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“I want to see the Queen” : experiences of service use by ageing people with an intellectual disability

Bigby, Christine & Knox, Marie (2009) “I want to see the Queen” : experiences of service use by ageing people with an intellectual disability. Australian Social Work, 62(2), pp. 216-231.

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Abstract

People with intellectual disability are a relatively new but growing minority group within Australia's ageing population. Disability policies point to the equal right of people with disabilities to a quality of life similar to that of other citizens. Disability services are increasingly required to provide individualised and responsive services, irrespective of age, for people with lifelong disabilities. The present study explored the everyday lives of older people with intellectual disability in Victoria and Queensland, examining their experiences of using disability services and the ways in which services responded to their ageing. The aim of the study was to inform practice and service development for older people with intellectual disability. The findings suggest that services facilitate important social relationships with other service users and staff. Most older people had a sense of belonging and led busy but directionless lives in two disconnected worlds. Their lives were subject to significant external present-focused control. Yet, despite this, neither services nor family members took responsibility for ensuring their sense of continuity or supporting the development of plans about their future. The experiences described suggest an urgent need for, but significant challenges in the implementation of, holistic indivdualised planning similar to the UK concept of person-centred planning.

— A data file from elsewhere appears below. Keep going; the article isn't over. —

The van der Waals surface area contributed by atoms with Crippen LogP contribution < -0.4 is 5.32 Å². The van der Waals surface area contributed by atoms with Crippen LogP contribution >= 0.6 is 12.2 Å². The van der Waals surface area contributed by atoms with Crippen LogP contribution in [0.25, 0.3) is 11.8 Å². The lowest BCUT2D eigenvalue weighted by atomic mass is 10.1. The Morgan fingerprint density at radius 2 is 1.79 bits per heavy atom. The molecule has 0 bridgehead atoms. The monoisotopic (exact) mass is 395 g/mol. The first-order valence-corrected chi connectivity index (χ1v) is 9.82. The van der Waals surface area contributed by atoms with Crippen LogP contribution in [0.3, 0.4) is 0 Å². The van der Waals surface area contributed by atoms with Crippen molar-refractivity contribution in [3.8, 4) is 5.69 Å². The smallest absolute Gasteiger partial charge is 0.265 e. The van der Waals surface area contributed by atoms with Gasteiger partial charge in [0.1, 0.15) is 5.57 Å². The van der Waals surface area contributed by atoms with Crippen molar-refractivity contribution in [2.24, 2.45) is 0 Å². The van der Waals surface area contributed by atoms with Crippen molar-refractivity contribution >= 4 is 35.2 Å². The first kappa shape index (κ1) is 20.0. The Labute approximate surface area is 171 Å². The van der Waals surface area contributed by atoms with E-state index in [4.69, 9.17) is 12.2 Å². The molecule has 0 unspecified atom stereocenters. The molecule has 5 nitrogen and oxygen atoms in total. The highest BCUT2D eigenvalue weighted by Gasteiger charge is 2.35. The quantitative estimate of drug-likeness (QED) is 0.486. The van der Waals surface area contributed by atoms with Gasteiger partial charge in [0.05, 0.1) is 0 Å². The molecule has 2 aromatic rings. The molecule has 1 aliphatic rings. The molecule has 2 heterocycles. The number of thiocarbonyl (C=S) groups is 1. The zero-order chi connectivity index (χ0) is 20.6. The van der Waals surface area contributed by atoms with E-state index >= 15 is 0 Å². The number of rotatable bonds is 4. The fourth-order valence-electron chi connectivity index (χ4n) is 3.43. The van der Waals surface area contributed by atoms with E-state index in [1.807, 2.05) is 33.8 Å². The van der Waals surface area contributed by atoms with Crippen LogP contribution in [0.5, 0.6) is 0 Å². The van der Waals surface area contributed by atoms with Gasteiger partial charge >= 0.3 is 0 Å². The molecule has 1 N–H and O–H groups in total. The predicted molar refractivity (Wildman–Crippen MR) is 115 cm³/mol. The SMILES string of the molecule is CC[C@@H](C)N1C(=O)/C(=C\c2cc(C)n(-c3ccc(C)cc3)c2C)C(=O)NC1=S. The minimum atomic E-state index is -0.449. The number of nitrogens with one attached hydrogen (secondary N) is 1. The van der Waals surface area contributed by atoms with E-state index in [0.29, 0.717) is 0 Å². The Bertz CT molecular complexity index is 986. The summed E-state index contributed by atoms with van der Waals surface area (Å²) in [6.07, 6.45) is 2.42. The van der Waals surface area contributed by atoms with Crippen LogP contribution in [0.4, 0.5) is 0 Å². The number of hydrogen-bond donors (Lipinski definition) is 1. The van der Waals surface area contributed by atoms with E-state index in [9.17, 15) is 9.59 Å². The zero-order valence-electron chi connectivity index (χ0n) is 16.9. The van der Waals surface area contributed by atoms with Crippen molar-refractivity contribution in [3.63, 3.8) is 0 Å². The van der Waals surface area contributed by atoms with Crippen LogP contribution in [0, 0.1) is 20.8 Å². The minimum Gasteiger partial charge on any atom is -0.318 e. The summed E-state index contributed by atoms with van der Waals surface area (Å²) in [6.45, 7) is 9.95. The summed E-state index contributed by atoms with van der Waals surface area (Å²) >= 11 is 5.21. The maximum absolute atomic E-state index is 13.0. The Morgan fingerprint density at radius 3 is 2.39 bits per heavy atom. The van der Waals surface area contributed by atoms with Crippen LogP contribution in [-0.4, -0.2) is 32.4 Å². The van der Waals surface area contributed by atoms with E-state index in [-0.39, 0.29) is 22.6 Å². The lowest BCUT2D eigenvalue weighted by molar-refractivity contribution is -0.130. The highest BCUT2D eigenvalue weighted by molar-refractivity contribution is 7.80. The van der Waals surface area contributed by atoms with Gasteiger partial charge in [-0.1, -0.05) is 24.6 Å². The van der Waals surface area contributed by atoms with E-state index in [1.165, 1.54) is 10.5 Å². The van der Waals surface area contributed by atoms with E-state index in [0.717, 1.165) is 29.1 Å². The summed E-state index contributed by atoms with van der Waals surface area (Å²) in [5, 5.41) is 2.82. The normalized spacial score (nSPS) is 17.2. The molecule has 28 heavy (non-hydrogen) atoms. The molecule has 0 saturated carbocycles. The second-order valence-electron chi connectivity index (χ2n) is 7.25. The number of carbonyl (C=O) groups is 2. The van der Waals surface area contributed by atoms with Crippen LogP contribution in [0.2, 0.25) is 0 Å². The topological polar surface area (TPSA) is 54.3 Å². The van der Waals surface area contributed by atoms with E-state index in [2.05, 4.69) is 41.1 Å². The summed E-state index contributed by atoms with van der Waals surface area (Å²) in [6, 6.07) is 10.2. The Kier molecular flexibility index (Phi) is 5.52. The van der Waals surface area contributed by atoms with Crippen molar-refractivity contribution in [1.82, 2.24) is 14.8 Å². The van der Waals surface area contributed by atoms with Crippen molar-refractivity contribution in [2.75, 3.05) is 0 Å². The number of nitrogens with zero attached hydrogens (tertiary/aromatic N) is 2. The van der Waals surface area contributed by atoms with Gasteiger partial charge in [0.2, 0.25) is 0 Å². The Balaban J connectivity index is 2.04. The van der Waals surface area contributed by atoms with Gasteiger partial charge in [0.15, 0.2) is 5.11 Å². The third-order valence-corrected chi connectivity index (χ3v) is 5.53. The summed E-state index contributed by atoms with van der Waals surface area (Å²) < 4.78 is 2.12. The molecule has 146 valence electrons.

Impact and interest:

4 citations in Scopus
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4 citations in Web of Science®

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ID Code: 29409
Item Type: Journal Article
Additional URLs:
Keywords: Intellectual Disability, Disability Policy, Person-Centred Planning
DOI: 10.1080/03124070902748910
ISSN: 0312-407X
Subjects: Australian and New Zealand Standard Research Classification > STUDIES IN HUMAN SOCIETY (160000) > POLICY AND ADMINISTRATION (160500) > Social Policy (160512)
Australian and New Zealand Standard Research Classification > STUDIES IN HUMAN SOCIETY (160000) > SOCIOLOGY (160800) > Social Change (160805)
Australian and New Zealand Standard Research Classification > STUDIES IN HUMAN SOCIETY (160000) > SOCIAL WORK (160700) > Social Work not elsewhere classified (160799)
Divisions: Current > QUT Faculties and Divisions > Faculty of Health
Current > Institutes > Institute of Health and Biomedical Innovation
Current > Schools > School of Exercise & Nutrition Sciences
Deposited On: 22 Dec 2009 14:26
Last Modified: 29 Feb 2012 23:59

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